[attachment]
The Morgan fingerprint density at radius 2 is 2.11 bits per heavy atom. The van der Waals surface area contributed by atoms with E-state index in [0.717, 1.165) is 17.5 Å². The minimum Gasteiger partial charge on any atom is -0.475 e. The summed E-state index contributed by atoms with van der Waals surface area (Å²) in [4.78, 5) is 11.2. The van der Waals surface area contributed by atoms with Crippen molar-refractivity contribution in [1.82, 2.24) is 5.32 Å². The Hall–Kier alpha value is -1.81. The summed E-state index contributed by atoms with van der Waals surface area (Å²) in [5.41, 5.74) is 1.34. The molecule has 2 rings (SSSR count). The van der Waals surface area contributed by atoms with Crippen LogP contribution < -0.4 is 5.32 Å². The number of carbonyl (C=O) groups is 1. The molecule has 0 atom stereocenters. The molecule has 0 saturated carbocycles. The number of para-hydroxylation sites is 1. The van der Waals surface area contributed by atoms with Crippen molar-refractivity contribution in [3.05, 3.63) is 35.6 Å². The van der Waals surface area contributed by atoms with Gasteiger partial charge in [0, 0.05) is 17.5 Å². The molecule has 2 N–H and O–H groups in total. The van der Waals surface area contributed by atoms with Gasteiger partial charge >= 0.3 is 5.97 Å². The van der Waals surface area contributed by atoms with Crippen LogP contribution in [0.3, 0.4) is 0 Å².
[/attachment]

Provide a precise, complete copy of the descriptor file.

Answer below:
The Morgan fingerprint density at radius 2 is 2.11 bits per heavy atom. The van der Waals surface area contributed by atoms with E-state index in [0.717, 1.165) is 17.5 Å². The minimum Gasteiger partial charge on any atom is -0.475 e. The summed E-state index contributed by atoms with van der Waals surface area (Å²) in [4.78, 5) is 11.2. The van der Waals surface area contributed by atoms with Crippen molar-refractivity contribution in [1.82, 2.24) is 5.32 Å². The Hall–Kier alpha value is -1.81. The summed E-state index contributed by atoms with van der Waals surface area (Å²) in [5.41, 5.74) is 1.34. The molecule has 2 rings (SSSR count). The van der Waals surface area contributed by atoms with Crippen LogP contribution < -0.4 is 5.32 Å². The number of carbonyl (C=O) groups is 1. The molecule has 0 atom stereocenters. The molecule has 0 saturated carbocycles. The number of para-hydroxylation sites is 1. The van der Waals surface area contributed by atoms with Crippen molar-refractivity contribution in [3.05, 3.63) is 35.6 Å². The van der Waals surface area contributed by atoms with Gasteiger partial charge in [0, 0.05) is 17.5 Å². The molecule has 2 N–H and O–H groups in total. The van der Waals surface area contributed by atoms with Gasteiger partial charge >= 0.3 is 5.97 Å². The van der Waals surface area contributed by atoms with Crippen LogP contribution in [0.3, 0.4) is 0 Å².